A report on the emotional state of Brown University student-protesters—who suffer from suicidal thoughts, sleeplessness, panic attacks, and failing grades as a result of their advocacy—paints a weirdly alarming picture.
I'm going to laugh very hard and show very little sympathy for these idiots. What morons.
What's weirdly alarming is that anybody would give a rip about these fragile cases for advancing the voting age to 25 (or after a term in the military).
There are people with serious actual mental health issues, and these gifts to America in a prestigious university are having panic attacks because they didn't make a huge dent in that world hunger problem before their first term was over?
Even if they were trying to solve real problems, what kind of over-inflated self-worth do they possess to believe that they can solve whatever problem they've focused on before they graduate when the problems have resisted efforts long before the activists were potty trained?
Yet it is even worse than that lack of a sense of reality, since most of these precious snowflakes are trying to solve bullshit problems that are only a problem in their cloistered environment.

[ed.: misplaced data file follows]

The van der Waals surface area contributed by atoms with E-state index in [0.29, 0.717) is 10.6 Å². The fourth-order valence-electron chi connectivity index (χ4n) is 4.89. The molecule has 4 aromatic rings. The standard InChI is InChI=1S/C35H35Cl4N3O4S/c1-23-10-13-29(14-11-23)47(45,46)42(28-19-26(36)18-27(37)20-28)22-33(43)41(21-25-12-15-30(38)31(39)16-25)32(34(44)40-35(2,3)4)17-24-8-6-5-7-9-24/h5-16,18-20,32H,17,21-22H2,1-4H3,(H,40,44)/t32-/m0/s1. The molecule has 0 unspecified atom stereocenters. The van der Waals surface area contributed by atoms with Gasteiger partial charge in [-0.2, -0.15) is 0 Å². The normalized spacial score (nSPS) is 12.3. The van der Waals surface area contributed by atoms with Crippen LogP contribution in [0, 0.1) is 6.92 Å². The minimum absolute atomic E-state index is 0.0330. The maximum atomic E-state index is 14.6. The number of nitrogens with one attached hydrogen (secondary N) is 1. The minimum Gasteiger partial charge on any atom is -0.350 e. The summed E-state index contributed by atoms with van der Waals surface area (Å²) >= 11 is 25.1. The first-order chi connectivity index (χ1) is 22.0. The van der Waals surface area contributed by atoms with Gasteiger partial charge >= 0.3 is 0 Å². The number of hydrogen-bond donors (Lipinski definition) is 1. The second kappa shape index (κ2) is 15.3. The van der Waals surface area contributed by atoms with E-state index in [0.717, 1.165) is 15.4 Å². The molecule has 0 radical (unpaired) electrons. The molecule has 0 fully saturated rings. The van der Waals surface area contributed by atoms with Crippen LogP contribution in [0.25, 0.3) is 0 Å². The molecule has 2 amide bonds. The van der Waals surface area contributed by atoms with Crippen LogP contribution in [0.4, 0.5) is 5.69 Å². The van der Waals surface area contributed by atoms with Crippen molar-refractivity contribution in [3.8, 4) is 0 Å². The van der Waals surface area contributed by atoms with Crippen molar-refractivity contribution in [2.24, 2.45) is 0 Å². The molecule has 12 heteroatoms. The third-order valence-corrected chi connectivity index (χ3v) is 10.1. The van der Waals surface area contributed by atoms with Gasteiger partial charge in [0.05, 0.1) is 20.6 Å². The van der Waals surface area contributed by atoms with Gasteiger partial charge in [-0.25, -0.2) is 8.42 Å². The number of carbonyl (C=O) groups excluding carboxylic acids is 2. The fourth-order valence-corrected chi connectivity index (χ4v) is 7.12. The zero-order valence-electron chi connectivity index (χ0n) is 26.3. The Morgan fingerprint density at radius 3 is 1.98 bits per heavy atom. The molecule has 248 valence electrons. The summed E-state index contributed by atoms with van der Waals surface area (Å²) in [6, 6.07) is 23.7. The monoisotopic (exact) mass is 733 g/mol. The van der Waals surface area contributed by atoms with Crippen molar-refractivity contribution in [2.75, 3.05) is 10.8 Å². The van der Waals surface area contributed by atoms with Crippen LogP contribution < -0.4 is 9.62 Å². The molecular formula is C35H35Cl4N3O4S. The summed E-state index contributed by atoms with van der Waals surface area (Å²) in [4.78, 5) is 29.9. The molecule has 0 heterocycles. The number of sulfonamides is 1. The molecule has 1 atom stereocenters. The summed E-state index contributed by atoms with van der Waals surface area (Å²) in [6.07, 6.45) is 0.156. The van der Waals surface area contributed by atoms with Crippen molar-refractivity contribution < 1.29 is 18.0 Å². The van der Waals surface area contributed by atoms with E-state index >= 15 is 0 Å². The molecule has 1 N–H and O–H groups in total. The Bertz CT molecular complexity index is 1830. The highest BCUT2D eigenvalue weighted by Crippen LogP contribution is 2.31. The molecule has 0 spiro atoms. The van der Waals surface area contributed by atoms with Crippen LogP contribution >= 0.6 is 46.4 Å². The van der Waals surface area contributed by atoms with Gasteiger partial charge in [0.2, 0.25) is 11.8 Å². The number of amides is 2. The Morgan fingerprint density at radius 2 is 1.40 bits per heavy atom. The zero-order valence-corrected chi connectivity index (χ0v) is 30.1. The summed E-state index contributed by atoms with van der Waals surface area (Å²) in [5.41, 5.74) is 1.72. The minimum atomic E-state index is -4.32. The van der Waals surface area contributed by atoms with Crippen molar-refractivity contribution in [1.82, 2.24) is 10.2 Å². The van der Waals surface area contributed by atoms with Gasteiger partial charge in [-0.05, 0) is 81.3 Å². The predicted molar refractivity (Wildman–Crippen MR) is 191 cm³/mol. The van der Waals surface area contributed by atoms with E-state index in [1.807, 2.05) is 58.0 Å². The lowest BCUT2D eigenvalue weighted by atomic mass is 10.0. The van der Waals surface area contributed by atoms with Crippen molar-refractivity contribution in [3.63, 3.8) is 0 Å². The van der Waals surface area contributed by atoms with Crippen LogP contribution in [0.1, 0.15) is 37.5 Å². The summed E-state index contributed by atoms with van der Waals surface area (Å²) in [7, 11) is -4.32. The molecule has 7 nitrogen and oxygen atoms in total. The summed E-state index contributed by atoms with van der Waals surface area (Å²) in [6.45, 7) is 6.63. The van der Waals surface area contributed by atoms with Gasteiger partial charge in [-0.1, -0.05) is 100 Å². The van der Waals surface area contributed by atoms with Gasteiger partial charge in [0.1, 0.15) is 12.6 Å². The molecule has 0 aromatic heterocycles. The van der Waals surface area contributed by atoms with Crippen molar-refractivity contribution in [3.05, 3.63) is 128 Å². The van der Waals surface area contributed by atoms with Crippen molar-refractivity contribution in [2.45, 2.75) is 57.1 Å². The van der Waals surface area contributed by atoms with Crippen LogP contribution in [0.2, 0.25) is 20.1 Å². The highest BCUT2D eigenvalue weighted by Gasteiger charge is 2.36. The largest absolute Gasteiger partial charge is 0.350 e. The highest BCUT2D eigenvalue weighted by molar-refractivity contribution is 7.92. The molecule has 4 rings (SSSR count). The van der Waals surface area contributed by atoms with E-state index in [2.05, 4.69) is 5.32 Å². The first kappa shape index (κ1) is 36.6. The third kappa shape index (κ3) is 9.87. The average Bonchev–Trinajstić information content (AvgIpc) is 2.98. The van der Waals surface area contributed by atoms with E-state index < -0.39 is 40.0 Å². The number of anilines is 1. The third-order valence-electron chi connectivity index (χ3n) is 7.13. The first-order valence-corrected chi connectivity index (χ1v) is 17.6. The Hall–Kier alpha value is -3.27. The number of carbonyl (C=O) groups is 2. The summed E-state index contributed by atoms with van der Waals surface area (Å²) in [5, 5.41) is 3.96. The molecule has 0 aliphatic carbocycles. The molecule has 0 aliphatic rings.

Why do we even keep a straight face when they drone on about micro-aggressions as if that is a real problem?
These are the kind of people who grow up and give Californians Proposition 65:
In December of last year, the Office of Environmental Health Hazard Assessment (OEHHA) published its intent to list Aloe vera, whole leave extract to the Proposition 65 list of chemicals known to the state of California to cause cancer. Despite the widely accepted extensive health benefits of Aloe vera, an unelected regulator in Sacramento can now tell you and all consumers it will cause cancer, even if no cases of cancer from Aloe vera exposure exist.
No safe spaces anywhere, I guess.
Well, in an effort to reach out to the Offended Americans on our college campuses, I freely admit my privilege rather than deny what gives me such an unfair edge over others--I am advantaged by Brain Privilege.
There. I said it. And boy do I feel better!
That's right, I use my brain. And it kept me from despair during college and let me build a career without curling into a fetal position because somewhere, somehow, somebody was suffering and I couldn't stop it. Those social justice worriers should try using their brains. Everyone has one. Not everyone uses it.